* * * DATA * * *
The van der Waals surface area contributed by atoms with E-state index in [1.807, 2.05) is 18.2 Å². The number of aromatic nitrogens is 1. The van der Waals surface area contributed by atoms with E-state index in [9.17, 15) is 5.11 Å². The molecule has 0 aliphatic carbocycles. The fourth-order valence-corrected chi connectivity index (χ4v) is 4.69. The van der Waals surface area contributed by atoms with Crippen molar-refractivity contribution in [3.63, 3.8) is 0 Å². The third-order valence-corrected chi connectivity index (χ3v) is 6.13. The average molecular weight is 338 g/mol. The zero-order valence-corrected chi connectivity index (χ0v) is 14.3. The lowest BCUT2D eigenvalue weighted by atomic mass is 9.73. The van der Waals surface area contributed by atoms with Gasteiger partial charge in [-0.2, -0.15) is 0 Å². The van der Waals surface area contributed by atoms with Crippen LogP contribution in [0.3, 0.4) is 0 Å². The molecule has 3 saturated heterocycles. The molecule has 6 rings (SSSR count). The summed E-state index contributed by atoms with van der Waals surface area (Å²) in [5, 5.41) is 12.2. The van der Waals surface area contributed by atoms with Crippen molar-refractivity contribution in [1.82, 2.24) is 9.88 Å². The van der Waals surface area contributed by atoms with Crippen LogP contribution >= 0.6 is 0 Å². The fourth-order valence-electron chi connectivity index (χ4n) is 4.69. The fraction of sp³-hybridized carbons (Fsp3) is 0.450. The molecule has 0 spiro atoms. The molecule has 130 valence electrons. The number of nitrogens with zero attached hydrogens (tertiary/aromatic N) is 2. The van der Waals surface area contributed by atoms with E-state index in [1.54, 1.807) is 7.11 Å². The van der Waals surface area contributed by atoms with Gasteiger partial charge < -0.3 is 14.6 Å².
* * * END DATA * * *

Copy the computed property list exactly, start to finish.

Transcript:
The van der Waals surface area contributed by atoms with E-state index in [1.807, 2.05) is 18.2 Å². The number of aromatic nitrogens is 1. The van der Waals surface area contributed by atoms with E-state index in [9.17, 15) is 5.11 Å². The molecule has 0 aliphatic carbocycles. The fourth-order valence-corrected chi connectivity index (χ4v) is 4.69. The van der Waals surface area contributed by atoms with Crippen molar-refractivity contribution in [3.63, 3.8) is 0 Å². The third-order valence-corrected chi connectivity index (χ3v) is 6.13. The average molecular weight is 338 g/mol. The zero-order valence-corrected chi connectivity index (χ0v) is 14.3. The lowest BCUT2D eigenvalue weighted by atomic mass is 9.73. The van der Waals surface area contributed by atoms with Gasteiger partial charge in [-0.2, -0.15) is 0 Å². The van der Waals surface area contributed by atoms with Crippen LogP contribution in [0.3, 0.4) is 0 Å². The molecule has 3 saturated heterocycles. The molecule has 6 rings (SSSR count). The summed E-state index contributed by atoms with van der Waals surface area (Å²) in [5, 5.41) is 12.2. The van der Waals surface area contributed by atoms with Crippen molar-refractivity contribution in [1.82, 2.24) is 9.88 Å². The van der Waals surface area contributed by atoms with Crippen LogP contribution >= 0.6 is 0 Å². The fourth-order valence-electron chi connectivity index (χ4n) is 4.69. The fraction of sp³-hybridized carbons (Fsp3) is 0.450. The molecule has 0 spiro atoms. The molecule has 130 valence electrons. The number of nitrogens with zero attached hydrogens (tertiary/aromatic N) is 2. The van der Waals surface area contributed by atoms with E-state index in [1.54, 1.807) is 7.11 Å². The van der Waals surface area contributed by atoms with Gasteiger partial charge < -0.3 is 14.6 Å².